Photogrammetry, Object Tracking, Performance Optimization

I’m interested in writing software (plugins) that run onboard the camera that performs some image processing in real-time and logs some statistics that can later be retrieved by web or USB interface.

Depending on how much processing power is available, I’d ideally like to have all the processing onboard the Theta V but would likely end up offloading some processing to RaspPI and/or an Android device.

What I’d like to do:

  • Capture time-lapse of entire sky (1 frame every 10 to 30 seconds)
  • Track local markers (ie. some orange dots … maybe at 30Hz)
  • Compute depth maps (if processor can do it)
  • Compute motion flow vectors
  • Assemble small lowres video clips of objects in scene
  • Calculate distance to objects in scene using GPS and sensor data
  • lots more stuff :slight_smile:

The tricky bit is that the camera will always be in motion and oriented off-axis so one of my initial challenges is to use the orientation data to create a normalized (level, north-facing) spherical images so that feature correlation across images can be done.

The camera will be running on an aircraft. To get an idea of the sort of environment its running in check out this video …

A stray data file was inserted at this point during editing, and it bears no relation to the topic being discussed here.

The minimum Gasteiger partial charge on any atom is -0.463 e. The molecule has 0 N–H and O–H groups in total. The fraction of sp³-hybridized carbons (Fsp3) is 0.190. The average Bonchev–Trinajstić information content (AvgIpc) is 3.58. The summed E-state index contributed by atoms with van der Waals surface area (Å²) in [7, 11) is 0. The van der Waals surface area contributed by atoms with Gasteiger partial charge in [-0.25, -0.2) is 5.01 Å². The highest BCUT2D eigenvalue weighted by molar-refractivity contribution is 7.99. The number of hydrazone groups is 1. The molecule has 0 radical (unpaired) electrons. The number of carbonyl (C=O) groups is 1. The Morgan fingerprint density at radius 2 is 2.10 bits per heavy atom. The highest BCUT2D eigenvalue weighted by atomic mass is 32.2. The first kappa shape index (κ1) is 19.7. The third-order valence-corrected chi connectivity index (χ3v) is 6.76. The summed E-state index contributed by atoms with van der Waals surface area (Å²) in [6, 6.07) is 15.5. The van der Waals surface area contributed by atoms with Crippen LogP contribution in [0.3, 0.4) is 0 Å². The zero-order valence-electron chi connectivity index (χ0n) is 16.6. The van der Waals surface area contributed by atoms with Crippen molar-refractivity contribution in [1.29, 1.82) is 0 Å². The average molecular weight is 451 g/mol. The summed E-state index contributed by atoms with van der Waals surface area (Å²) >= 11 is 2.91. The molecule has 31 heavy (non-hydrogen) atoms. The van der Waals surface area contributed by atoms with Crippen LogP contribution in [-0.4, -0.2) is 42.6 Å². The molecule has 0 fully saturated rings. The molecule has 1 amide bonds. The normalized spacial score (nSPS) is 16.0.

I’m sure the camera will struggle to achieve some of the computationally expensive tasks but I’m hoping I can get it working mostly on the camera without having to resort to using a second computer.

I started doing development using an Insta360 and doing all the processing on an Android tablet but the idea of having a self-contained camera like the Theta V that does it all onboard is very appealing.

If you have any suggestions on how to tackle this in terms of which camera resolution, libraries, FastCV vs OpenVC vs OpenGL shaders, etc are likely to give the best overall performance I’d be very interested. I’ve skimmed most of the posts here and I didn’t spot much info about performance benchmarks.

It would be good to know how much time per frame is needed for capture at various camera settings and any tricks there are for speeding things up. Also, (I know this is probably a stretch) but some estimates for time to apply a simple GL shader operation or FastCV or OpenCV operation for various image sizes. If anyone has some ballpark estimates it would save a ton of time and help make design decisions easier.